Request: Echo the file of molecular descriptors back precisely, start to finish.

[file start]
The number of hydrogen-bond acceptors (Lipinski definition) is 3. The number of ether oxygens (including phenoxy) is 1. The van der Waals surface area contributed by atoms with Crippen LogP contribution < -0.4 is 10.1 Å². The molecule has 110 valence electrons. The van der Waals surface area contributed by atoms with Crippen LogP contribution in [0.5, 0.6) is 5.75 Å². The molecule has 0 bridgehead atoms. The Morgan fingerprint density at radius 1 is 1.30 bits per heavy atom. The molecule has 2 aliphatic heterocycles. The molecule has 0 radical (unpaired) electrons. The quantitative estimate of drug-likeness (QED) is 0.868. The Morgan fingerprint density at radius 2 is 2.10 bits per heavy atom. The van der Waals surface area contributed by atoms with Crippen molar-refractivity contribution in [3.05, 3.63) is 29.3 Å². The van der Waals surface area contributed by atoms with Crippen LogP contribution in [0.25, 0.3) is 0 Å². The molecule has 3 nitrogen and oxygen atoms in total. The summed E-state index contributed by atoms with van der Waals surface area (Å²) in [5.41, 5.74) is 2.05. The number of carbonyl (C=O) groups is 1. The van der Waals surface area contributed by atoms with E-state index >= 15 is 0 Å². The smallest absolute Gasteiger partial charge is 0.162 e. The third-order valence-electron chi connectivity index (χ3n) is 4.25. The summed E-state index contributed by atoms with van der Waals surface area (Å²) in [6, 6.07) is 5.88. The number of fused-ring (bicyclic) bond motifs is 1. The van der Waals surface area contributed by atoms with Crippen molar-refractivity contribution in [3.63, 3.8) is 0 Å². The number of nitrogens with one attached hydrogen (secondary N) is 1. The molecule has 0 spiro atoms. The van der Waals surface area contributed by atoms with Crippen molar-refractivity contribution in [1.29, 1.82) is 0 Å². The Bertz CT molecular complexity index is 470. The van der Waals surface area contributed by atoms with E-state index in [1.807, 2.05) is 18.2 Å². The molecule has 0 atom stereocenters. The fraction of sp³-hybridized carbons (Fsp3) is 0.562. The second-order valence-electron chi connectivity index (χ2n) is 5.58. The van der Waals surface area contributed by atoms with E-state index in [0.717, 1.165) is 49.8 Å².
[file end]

The number of hydrogen-bond acceptors (Lipinski definition) is 3. The number of ether oxygens (including phenoxy) is 1. The van der Waals surface area contributed by atoms with Crippen LogP contribution < -0.4 is 10.1 Å². The molecule has 110 valence electrons. The van der Waals surface area contributed by atoms with Crippen LogP contribution in [0.5, 0.6) is 5.75 Å². The molecule has 0 bridgehead atoms. The Morgan fingerprint density at radius 1 is 1.30 bits per heavy atom. The molecule has 2 aliphatic heterocycles. The molecule has 0 radical (unpaired) electrons. The quantitative estimate of drug-likeness (QED) is 0.868. The Morgan fingerprint density at radius 2 is 2.10 bits per heavy atom. The van der Waals surface area contributed by atoms with Crippen molar-refractivity contribution in [3.05, 3.63) is 29.3 Å². The van der Waals surface area contributed by atoms with Crippen LogP contribution in [0.25, 0.3) is 0 Å². The molecule has 3 nitrogen and oxygen atoms in total. The summed E-state index contributed by atoms with van der Waals surface area (Å²) in [5.41, 5.74) is 2.05. The number of carbonyl (C=O) groups is 1. The van der Waals surface area contributed by atoms with E-state index >= 15 is 0 Å². The smallest absolute Gasteiger partial charge is 0.162 e. The third-order valence-electron chi connectivity index (χ3n) is 4.25. The summed E-state index contributed by atoms with van der Waals surface area (Å²) in [6, 6.07) is 5.88. The number of fused-ring (bicyclic) bond motifs is 1. The van der Waals surface area contributed by atoms with Crippen molar-refractivity contribution in [3.63, 3.8) is 0 Å². The number of nitrogens with one attached hydrogen (secondary N) is 1. The molecule has 0 spiro atoms. The van der Waals surface area contributed by atoms with Crippen molar-refractivity contribution in [1.29, 1.82) is 0 Å². The Bertz CT molecular complexity index is 470. The van der Waals surface area contributed by atoms with E-state index in [1.807, 2.05) is 18.2 Å². The molecule has 0 atom stereocenters. The fraction of sp³-hybridized carbons (Fsp3) is 0.562. The second-order valence-electron chi connectivity index (χ2n) is 5.58. The van der Waals surface area contributed by atoms with E-state index in [0.717, 1.165) is 49.8 Å².